The reasons for not using social media sites/networks in collecting organisations to engage visitors or new audiences range: a perception that digital technology and social media sites/networks are for young people (myth); the thought that putting time into social media sites/networks is time “wasted” when there are “real people” to engage with in “real spaces” (the time spent on these sites/networks can also pay off in dividends); social media sites/networks are perceived as “entertainment” rather than as a means of “community engagement” (which is a key goal) and internet access from work computers to these networks/sites is blocked; a level of unfamiliarity with social media sites/networks is inhibiting and doing research is in the “too hard basket” (a good reason to learn from others’ efforts); and the idea that going online is “risky” and social media sites/networks (that’s why testing it out is such a good idea).


It isn’t easy to dispel myths and change organisational policies on internet use. The only way to address myth is to provide evidence to the contrary – see Seb Chan’s blogs on Australian internet use and the generational myth. I encourage those in the sector working under conditions of internet restrictions to contest this issue with their organisational IT sections by developing and providing a business case to validate the requirement for access to specific social media sites/networks. The logic being these sites/networks are working tools and spaces and widen access to the collection, provide relevant and practical ways to communicate with current and new audiences and in short — deliver value to the organisation. The question “What is the cost/benefit of using social media sites/networks?” needs to be thought through and answered well so that the reason to change policy is clear.


Sector participants are whole-heartedly encouraged to mull the examples in this blog; to venture into these spaces and look around and find out: what the social networking/media sites are; what people “do” in these places; and why people spend time on and contribute content to social networking and media sites this. It is better to take a look at this with one’s own eyes. In the interim, the short answers are, people participate in social media sites/networks because it gives them satisfaction (otherwise they wouldn’t use these sites or resources) and a sense of community (engagement and interaction is what makes these spaces and resources social!). Doesn’t sound too radically different to why people like to visit collecting organisations and volunteer in them does it?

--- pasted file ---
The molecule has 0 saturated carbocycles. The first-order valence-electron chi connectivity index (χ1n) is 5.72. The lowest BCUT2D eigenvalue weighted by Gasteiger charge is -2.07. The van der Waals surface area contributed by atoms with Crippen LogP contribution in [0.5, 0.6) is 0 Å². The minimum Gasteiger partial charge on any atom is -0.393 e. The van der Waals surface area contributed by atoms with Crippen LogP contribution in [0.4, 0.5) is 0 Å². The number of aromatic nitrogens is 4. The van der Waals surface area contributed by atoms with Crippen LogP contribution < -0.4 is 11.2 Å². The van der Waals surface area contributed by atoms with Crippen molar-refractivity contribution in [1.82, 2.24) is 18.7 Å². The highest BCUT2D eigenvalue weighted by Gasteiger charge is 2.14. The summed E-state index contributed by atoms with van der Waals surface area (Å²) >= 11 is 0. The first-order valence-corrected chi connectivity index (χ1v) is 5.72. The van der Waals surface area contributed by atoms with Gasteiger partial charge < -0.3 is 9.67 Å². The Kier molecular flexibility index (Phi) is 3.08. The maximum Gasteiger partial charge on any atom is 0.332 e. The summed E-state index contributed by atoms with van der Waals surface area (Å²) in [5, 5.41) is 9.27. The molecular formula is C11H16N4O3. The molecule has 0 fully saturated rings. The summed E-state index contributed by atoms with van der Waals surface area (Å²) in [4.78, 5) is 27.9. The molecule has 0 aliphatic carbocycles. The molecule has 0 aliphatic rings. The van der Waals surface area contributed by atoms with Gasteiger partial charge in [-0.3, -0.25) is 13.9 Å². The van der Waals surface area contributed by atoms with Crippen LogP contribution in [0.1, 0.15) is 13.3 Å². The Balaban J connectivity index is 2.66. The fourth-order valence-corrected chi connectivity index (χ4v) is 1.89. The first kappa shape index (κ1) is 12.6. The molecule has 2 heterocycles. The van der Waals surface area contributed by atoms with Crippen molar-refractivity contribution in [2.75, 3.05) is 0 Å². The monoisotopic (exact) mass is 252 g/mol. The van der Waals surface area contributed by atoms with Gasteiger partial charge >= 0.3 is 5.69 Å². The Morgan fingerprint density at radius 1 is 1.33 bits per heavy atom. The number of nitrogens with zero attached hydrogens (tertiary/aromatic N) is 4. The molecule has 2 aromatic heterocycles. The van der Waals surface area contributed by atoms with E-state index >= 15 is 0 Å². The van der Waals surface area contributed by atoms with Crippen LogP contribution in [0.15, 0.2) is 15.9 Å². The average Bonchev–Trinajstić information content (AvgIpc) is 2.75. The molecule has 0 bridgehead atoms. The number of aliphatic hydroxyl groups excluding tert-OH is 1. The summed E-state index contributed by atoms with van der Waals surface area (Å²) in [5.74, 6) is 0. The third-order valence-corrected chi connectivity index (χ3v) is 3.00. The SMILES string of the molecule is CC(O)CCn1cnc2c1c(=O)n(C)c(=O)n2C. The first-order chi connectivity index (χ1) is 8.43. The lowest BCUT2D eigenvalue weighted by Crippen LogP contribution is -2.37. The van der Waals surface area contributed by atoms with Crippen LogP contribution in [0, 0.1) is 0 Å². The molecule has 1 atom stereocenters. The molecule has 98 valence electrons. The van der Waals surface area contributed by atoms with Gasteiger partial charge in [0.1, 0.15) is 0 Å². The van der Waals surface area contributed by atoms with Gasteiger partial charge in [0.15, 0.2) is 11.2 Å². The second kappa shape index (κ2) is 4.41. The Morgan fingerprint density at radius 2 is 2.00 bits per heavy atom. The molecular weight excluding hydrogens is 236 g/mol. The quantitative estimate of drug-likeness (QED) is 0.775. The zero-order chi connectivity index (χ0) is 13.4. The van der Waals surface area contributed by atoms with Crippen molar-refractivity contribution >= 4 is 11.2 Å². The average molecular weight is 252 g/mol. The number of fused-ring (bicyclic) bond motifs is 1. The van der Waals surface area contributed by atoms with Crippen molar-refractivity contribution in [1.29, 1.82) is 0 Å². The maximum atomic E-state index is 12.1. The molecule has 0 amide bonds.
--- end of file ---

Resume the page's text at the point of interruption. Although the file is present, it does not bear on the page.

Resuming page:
As a brief starting point, what people do – in a quick summary – is:

Blog — reflect, absorb, write and comment e.g. Blogspot, WordPress, LiveJournal, etc including microblogging — leave (in brief) notes, messages, comments e.g. Twitter, Posterous, etc

Network — debate, advise, share, comment and send notices e.g. Facebook, Ning, MySpace, etc

Generate content — upload content to share with others, comment or tag or reuse the content e.g. YouTube, Vimeo, Flickr, Slideshare

If using these sites/networks is suitable then the next step is to look at implementing these technologies/working spaces in phases, that is: do research, undertake a pilot, evaluate the pilot (lessons learned and potential value), consider implementing their use in business-as-usual, and then conduct periodic reviews.


Finally some real examples to draw from:

ArtBabble: Indianapolis Museum of Art
“ArtBabble was created so others will join in spreading the world of art through video.”

Be Heard Forever: National Library of New Zealand “By sending your music to the National Library’s Legal Deposit team, you guarantee it will be looked after, stored properly, and available to future generations of New Zealanders long after you’re gone.”

Tyrell Collection on Flickr Commons: Powerhouse Museum “The Museum is uploading photographs from its large collections of glass plate negatives. These images go up without alteration or cropping. We continue to add new images every week and, where possible, we are mapping them too! We need your help – if you know more about the locations or people in these photos, or can help tag them, it would be great!”

Library Labs: National Library of Australia “Over the next few weeks and on 27 March itself, National Library staff will be twittering, flickring, podcasting, vodcasting and blogging in an attempt to discover what significance social networking might have for us.”

Museum 3.0: Australian Museum “Museum 3.0: a network for those interested in the future of cultural institutions such as museums, galleries, science centres and other collecting bodies.”


A toolkit for supporting your own learning online: Joy Suliman

Joy Suliman facilitates workshops in multi-media production and content development at the Powerhouse Museum’s Thinkspace creative media labs. She has a special interest in adapting widely available online tools and accessible hardware for learning purposes. Previously she has worked as a regional radio producer and community development worker. But most people will know Joy as the former Collections Australia Network National Project Manager – delivering training and online support to the national collections sector.